Watching videos of Old Murder House performances simply don't do them justice. There is an energy in the air that doesn't translate to a computer screen. Sure, there is a charming campiness to bloody gun battles being recreated using blasting caps and silly string (in place of squibs) and there is much joy to be had in watching someone "outrun" an explosion that's actually a makeshift umbrella covered with red and yellow streamers, but these performances act as more than parodies. By compressing 'Die Hard' into 45 minutes, large chunks of plot are gone, but tiny little details, the kind of things you only notice if you've seen the films twenty times, remain. Actor Nathan Sakulich does a fine Alan Rickman, but his take on Alan Rickman's fake American accent ("You know those guns that shoot red paint?") is just plain eerie.
In the 'Home Alone' half, Kirk Johnson gives an almost terrifying Macaulay Culkin impersonation, not only capturing the voice, but the swagger and physicality. Although there are certainly liberties taken (the creepy broken heater in 'Home Alone' didn't threaten to, er, assault young Kevin in the original film and Sam's choice to play Old Man Marley as completely incomprehensible just kills), it's the straight-faced honesty in the face of cardboard-and-scotch-tape absurdity that makes these performances something to savor. Just as much as these productions ask you to laugh at these films, they also ask you to remember them, to treasure them and to take a nostalgic stroll down memory lane.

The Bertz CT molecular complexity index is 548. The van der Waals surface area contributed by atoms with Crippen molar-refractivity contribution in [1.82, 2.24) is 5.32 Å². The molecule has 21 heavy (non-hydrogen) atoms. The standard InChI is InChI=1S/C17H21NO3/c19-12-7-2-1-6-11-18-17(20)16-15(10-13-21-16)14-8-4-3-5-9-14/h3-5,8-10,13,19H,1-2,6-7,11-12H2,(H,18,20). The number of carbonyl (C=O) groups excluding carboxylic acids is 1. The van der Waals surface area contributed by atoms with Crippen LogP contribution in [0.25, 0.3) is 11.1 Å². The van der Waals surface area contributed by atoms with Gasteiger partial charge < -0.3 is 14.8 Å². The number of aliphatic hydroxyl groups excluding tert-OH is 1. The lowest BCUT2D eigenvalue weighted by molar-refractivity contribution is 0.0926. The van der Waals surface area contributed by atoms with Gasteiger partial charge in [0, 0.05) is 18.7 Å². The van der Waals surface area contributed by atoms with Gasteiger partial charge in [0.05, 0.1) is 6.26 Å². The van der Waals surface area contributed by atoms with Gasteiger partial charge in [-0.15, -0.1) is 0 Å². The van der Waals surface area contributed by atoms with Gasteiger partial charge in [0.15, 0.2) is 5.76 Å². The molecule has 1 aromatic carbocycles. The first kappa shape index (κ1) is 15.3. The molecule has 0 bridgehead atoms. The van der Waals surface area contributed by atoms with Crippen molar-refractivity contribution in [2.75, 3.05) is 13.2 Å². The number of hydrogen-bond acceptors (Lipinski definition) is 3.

As the show goes on, passing pedestrians stop and watch from the sidewalk. Was it the general loudness of the show that attracted them or was it a recitation of a familiar line? Either way, they stay put and watch the thing to the end. There's no need for them to have seen this from the beginning -- everyone has seen 'Die Hard' and 'Home Alone.' When the audience isn't laughing, they're certainly smiling and not out of derision, but out of a mutual love for these movies.
A parody is easy. The balance between comedy and nostalgia struck here is simply one-of-a-kind. It's truly a case of "You just gotta' be there."
What's next? Sam is continuously working as an actor (his work in the gloriously weird short film series 'Hard Gravel' borders on extraordinary and a feature is on the way) and filmmaker (he's working on a full-length version of his hilariously twisted 'Moon Buddy' short), but he's hoping Old Murder House will reach a bigger audience and maybe, just maybe, it will find some sort of sponsorship. Alamo Drafthouse, anyone?
In the meantime, Sam, his fellow actors and his small crew are still figuring out what film they'll take to stage next. He tosses out a few suggestions: 'Aliens,' 'Hook,' 'The Land Before Time' and 'Jumanji.' Whatever it is, they plan to have it ready for SXSW in March.
Sam and his team are putting in hours upon hours of work. They're performing in empty lots in the freezing cold. Deadlines and electrical issues and wardrobe and prop malfunctions are a constant concern. When asked what keeps him going, Sam shrugs: "I just remember what my dad always told me ... Don't pick your nose."
Words to live by, surely.